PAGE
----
IBC '16: Sony Stresses Open IP Systems
The firm also trials cloud switching with Swisscom and IP production with Euromedia
Sony wants to put the record straight at IBC2016. "We cannot be on our own: We strongly support an open approach to IP," says Olivier Bovis, Sony sales director Europe & head of media solutions.
Having been first of the major manufacturers to launch into IP, at IBC2014, Sony has since found its approach perceived as proprietary—erroneously in its view.
"There is still a lot of confusion as to Sony's position on the subject," said Bovis. "We led the industry with the Networked Media Initiative (NMI—Sony's IP based format) which was an encapsulation of different technologies. We have incorporated standards like AES and SMPTE 2022-6 and we will add TR0-3 as soon as that is ratified as standard. NMI is a bucket in which all these elements take shape."
Sony is a longtime contributor to AMWA and the Joint Taskforce for Networked Media, more recently joining ASPEN and AIMS. "We have a very open approach, that is fundamental to understand. We are not an isolated corner."
To take this a stage further, the company has a number of demos in the works. Chief among them is a partnership with Swiss telco Swisscom to devise a proof of concept for cloud-based switching.
It tested this first during the Locarno International Film Festival in August. By combining an IP-based production setup in Swisscom's Zurich datacenter with LTE/4G video streaming over Swisscom's mobile network from Sony' XDCAM camcorders in Locarno, the team was able to reduce the entire production turnaround time to just ten minutes. Historically the shoot-to-upload process had taken as much as six hours.
The setup has established a proven remote news production facility for event managers and small and large broadcasters throughout Europe to consider on a pay-as-needed basis, according to both parties.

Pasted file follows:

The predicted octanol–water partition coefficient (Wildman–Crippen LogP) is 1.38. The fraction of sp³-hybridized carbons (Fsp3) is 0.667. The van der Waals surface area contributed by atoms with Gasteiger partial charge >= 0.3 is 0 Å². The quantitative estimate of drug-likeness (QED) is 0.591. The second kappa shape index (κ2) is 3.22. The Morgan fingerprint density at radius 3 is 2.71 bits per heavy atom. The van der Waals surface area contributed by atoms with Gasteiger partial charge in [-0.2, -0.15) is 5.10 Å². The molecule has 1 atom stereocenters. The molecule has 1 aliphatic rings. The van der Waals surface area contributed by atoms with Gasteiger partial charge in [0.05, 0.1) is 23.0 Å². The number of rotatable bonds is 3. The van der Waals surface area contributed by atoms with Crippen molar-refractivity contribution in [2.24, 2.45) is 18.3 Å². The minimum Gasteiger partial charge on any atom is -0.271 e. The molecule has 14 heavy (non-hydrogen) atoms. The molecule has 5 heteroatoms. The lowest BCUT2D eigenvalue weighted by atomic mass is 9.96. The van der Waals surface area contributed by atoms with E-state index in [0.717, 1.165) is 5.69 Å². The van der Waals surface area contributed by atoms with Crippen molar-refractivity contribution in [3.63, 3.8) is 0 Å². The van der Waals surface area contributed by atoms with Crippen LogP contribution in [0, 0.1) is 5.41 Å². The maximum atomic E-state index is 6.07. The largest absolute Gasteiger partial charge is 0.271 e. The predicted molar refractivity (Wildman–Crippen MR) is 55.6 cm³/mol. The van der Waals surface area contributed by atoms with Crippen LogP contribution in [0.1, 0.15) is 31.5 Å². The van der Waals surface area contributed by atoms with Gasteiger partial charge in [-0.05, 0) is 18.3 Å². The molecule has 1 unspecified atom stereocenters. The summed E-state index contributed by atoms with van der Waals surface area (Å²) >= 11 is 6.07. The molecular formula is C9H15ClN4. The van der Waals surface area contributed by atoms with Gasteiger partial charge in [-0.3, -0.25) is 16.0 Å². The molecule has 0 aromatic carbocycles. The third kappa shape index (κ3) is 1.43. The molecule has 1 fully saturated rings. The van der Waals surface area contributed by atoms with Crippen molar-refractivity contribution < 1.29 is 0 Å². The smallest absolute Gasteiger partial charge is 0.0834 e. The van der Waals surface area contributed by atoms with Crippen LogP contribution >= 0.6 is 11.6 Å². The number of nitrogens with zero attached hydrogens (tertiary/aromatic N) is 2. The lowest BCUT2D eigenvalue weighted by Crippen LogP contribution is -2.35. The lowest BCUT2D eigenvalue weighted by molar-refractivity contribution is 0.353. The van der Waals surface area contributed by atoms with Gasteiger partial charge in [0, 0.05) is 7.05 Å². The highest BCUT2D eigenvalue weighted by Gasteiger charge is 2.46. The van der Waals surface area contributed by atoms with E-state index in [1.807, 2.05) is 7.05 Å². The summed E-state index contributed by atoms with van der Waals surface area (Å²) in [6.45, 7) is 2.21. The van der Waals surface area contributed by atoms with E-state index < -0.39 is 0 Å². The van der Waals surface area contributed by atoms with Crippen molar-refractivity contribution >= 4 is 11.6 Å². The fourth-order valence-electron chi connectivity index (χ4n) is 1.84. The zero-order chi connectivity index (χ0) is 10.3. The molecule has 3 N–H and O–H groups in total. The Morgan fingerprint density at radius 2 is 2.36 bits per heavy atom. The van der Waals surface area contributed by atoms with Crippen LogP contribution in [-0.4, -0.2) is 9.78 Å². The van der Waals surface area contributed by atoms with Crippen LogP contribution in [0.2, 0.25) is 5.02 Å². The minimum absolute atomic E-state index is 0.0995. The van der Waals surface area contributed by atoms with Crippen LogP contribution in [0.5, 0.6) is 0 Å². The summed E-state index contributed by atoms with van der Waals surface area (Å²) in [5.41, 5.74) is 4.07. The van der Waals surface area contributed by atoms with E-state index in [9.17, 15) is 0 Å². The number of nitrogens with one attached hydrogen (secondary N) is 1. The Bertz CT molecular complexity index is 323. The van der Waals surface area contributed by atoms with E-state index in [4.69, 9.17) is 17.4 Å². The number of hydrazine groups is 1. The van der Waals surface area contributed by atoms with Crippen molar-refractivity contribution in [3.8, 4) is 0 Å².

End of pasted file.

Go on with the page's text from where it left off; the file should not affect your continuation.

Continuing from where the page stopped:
"Cloud-based production is a game-changer for content creators and owners, allowing production teams to rethink the way they access, process and distribute their media," explained Urs Lehner, head of sales & services for enterprise customers, Swisscom. "This isn't just a case of new technologies, but of new commercial opportunities for customers to introduce service models which move from OpEx to CapEx."
"Over the past 12 months, we've seen Cloud move from a position of ‘great potential' in news production terms to one of ‘great delivery'," said Michael Harrit, marketing director, Sony Professional Solutions Europe. "The speed-to-air improvements enjoyed by Locarno this year are a staggering case of point, and have been driven from a production model which has the dual benefit of reduced capital expenditure. The convergence of IT, telco and broadcast R&D is helping content communities do things quicker, smarter and more efficiently."
The companies are now using Sony's Media Backbone Hive, to explore how connectivity and cloud technologies can modernise production workflows.
Sony is also working with outside broadcast supplier Euromedia to jointly test and implement remote live productions over IP. At IBC, they have teamed to demonstrate a HD connection over IP to Hilversum in the Netherlands, located at Euromedia's United Broadcast Studios, where they are hosting a remote studio. This is also being done also in partnership with Level3.
"On the Sony stand you can see the link up and running and how the operations are shared remotely with Hilversum," said Bovis. "Low latency, seamless switching and reliability are essential in remote production and the solution on show is offering all of that over IP."
For Euromedia the benefits of remote production over IP lies in allowing its production facilities to be more scalable and modular, making the facility provider more agile to flex and grow with changing requirements.
New products announced at IBC and built around NMI include a AV Multiplexer/DeMultiplexer board for video and audio over IP signals, an SDI-IP Converter Unit and a NMI board for the HDCU-4300 camera control system which enables connection to Sony's IP Live network. The firm also has multi-viewer software for monitoring an live IP production infrastructure which "drastically reduces the video matrix resources used for monitoring," Sony states.